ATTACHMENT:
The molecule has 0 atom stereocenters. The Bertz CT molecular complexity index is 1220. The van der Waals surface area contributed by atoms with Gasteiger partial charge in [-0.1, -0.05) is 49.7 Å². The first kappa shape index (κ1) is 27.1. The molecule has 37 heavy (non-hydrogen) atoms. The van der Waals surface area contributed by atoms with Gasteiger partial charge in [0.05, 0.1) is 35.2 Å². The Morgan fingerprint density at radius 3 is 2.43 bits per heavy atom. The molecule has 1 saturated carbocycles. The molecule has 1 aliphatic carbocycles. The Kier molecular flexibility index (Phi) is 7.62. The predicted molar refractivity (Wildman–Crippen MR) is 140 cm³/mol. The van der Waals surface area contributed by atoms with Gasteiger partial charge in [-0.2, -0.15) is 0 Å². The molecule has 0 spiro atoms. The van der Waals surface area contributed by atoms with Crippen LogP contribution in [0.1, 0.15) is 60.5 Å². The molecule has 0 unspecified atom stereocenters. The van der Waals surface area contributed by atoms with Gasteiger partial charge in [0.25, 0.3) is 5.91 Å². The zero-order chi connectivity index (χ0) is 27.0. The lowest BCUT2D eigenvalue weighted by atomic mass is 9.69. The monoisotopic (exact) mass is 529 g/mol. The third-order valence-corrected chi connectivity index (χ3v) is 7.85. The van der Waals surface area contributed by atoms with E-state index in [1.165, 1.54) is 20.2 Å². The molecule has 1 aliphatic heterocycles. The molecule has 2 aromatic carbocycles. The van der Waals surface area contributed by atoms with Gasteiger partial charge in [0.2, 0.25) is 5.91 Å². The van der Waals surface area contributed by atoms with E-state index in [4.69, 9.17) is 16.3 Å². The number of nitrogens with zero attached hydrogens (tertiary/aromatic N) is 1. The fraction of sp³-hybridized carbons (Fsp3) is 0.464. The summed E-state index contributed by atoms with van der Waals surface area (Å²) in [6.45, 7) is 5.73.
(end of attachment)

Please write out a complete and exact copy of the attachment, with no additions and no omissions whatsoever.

The molecule has 0 atom stereocenters. The Bertz CT molecular complexity index is 1220. The van der Waals surface area contributed by atoms with Gasteiger partial charge in [-0.1, -0.05) is 49.7 Å². The first kappa shape index (κ1) is 27.1. The molecule has 37 heavy (non-hydrogen) atoms. The van der Waals surface area contributed by atoms with Gasteiger partial charge in [0.05, 0.1) is 35.2 Å². The Morgan fingerprint density at radius 3 is 2.43 bits per heavy atom. The molecule has 1 saturated carbocycles. The molecule has 1 aliphatic carbocycles. The Kier molecular flexibility index (Phi) is 7.62. The predicted molar refractivity (Wildman–Crippen MR) is 140 cm³/mol. The van der Waals surface area contributed by atoms with Gasteiger partial charge in [-0.2, -0.15) is 0 Å². The molecule has 0 spiro atoms. The van der Waals surface area contributed by atoms with Crippen LogP contribution in [0.1, 0.15) is 60.5 Å². The molecule has 0 unspecified atom stereocenters. The van der Waals surface area contributed by atoms with Gasteiger partial charge in [0.25, 0.3) is 5.91 Å². The zero-order chi connectivity index (χ0) is 27.0. The lowest BCUT2D eigenvalue weighted by atomic mass is 9.69. The monoisotopic (exact) mass is 529 g/mol. The third-order valence-corrected chi connectivity index (χ3v) is 7.85. The van der Waals surface area contributed by atoms with E-state index in [1.165, 1.54) is 20.2 Å². The molecule has 1 aliphatic heterocycles. The molecule has 2 aromatic carbocycles. The van der Waals surface area contributed by atoms with Gasteiger partial charge in [0.2, 0.25) is 5.91 Å². The van der Waals surface area contributed by atoms with E-state index in [4.69, 9.17) is 16.3 Å². The number of nitrogens with zero attached hydrogens (tertiary/aromatic N) is 1. The fraction of sp³-hybridized carbons (Fsp3) is 0.464. The summed E-state index contributed by atoms with van der Waals surface area (Å²) in [6.45, 7) is 5.73.